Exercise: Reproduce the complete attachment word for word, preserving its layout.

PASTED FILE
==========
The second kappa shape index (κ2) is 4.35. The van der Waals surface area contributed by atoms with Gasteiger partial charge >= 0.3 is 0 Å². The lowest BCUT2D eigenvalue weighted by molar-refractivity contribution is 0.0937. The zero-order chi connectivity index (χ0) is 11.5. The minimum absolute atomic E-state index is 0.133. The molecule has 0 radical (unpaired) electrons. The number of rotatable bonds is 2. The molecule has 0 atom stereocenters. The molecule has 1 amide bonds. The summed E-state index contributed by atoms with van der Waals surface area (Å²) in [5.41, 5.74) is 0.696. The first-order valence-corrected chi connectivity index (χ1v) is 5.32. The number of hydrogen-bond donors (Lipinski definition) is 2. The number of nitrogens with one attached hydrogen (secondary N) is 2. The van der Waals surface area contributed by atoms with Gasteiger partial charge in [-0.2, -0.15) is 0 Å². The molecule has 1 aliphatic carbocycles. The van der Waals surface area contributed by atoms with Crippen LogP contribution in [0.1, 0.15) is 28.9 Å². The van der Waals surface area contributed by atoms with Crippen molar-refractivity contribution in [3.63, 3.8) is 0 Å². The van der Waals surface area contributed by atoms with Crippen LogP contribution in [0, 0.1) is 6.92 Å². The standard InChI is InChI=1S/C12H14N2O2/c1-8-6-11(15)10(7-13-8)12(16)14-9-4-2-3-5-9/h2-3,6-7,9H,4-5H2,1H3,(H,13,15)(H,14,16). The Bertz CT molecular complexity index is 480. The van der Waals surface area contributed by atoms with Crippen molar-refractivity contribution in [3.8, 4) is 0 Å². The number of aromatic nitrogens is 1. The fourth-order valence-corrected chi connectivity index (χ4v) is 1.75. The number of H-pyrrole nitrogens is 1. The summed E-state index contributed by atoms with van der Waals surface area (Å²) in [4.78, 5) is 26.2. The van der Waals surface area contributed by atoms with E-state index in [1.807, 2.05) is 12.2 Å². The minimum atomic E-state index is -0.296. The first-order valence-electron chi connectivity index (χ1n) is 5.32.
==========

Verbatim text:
The second kappa shape index (κ2) is 4.35. The van der Waals surface area contributed by atoms with Gasteiger partial charge >= 0.3 is 0 Å². The lowest BCUT2D eigenvalue weighted by molar-refractivity contribution is 0.0937. The zero-order chi connectivity index (χ0) is 11.5. The minimum absolute atomic E-state index is 0.133. The molecule has 0 radical (unpaired) electrons. The number of rotatable bonds is 2. The molecule has 0 atom stereocenters. The molecule has 1 amide bonds. The summed E-state index contributed by atoms with van der Waals surface area (Å²) in [5.41, 5.74) is 0.696. The first-order valence-corrected chi connectivity index (χ1v) is 5.32. The number of hydrogen-bond donors (Lipinski definition) is 2. The number of nitrogens with one attached hydrogen (secondary N) is 2. The van der Waals surface area contributed by atoms with Gasteiger partial charge in [-0.2, -0.15) is 0 Å². The molecule has 1 aliphatic carbocycles. The van der Waals surface area contributed by atoms with Crippen LogP contribution in [0.1, 0.15) is 28.9 Å². The van der Waals surface area contributed by atoms with Crippen molar-refractivity contribution in [3.63, 3.8) is 0 Å². The van der Waals surface area contributed by atoms with Crippen LogP contribution in [0, 0.1) is 6.92 Å². The standard InChI is InChI=1S/C12H14N2O2/c1-8-6-11(15)10(7-13-8)12(16)14-9-4-2-3-5-9/h2-3,6-7,9H,4-5H2,1H3,(H,13,15)(H,14,16). The Bertz CT molecular complexity index is 480. The van der Waals surface area contributed by atoms with Crippen molar-refractivity contribution in [3.8, 4) is 0 Å². The number of aromatic nitrogens is 1. The fourth-order valence-corrected chi connectivity index (χ4v) is 1.75. The number of H-pyrrole nitrogens is 1. The summed E-state index contributed by atoms with van der Waals surface area (Å²) in [4.78, 5) is 26.2. The van der Waals surface area contributed by atoms with E-state index in [1.807, 2.05) is 12.2 Å². The minimum atomic E-state index is -0.296. The first-order valence-electron chi connectivity index (χ1n) is 5.32.